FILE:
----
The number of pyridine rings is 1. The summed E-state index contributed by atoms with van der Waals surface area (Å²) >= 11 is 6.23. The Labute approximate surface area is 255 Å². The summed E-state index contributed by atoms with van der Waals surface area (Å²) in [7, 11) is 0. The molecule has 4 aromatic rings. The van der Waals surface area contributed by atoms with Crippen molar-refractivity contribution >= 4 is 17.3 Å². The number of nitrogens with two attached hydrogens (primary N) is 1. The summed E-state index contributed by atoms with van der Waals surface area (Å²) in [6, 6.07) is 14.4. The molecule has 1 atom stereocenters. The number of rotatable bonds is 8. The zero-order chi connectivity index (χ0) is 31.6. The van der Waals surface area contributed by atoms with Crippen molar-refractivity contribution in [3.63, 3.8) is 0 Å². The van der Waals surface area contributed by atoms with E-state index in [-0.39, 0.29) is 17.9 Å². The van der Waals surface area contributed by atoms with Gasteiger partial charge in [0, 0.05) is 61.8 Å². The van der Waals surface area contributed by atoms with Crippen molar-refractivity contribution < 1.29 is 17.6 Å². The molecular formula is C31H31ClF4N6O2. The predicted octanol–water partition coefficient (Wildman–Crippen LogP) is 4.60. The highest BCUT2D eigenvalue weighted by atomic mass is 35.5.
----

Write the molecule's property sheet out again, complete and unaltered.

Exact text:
The number of pyridine rings is 1. The summed E-state index contributed by atoms with van der Waals surface area (Å²) >= 11 is 6.23. The Labute approximate surface area is 255 Å². The summed E-state index contributed by atoms with van der Waals surface area (Å²) in [7, 11) is 0. The molecule has 4 aromatic rings. The van der Waals surface area contributed by atoms with Crippen molar-refractivity contribution >= 4 is 17.3 Å². The number of nitrogens with two attached hydrogens (primary N) is 1. The summed E-state index contributed by atoms with van der Waals surface area (Å²) in [6, 6.07) is 14.4. The molecule has 1 atom stereocenters. The number of rotatable bonds is 8. The zero-order chi connectivity index (χ0) is 31.6. The van der Waals surface area contributed by atoms with Crippen molar-refractivity contribution in [3.63, 3.8) is 0 Å². The van der Waals surface area contributed by atoms with E-state index in [-0.39, 0.29) is 17.9 Å². The van der Waals surface area contributed by atoms with Gasteiger partial charge in [0, 0.05) is 61.8 Å². The van der Waals surface area contributed by atoms with Crippen molar-refractivity contribution < 1.29 is 17.6 Å². The molecular formula is C31H31ClF4N6O2. The predicted octanol–water partition coefficient (Wildman–Crippen LogP) is 4.60. The highest BCUT2D eigenvalue weighted by atomic mass is 35.5.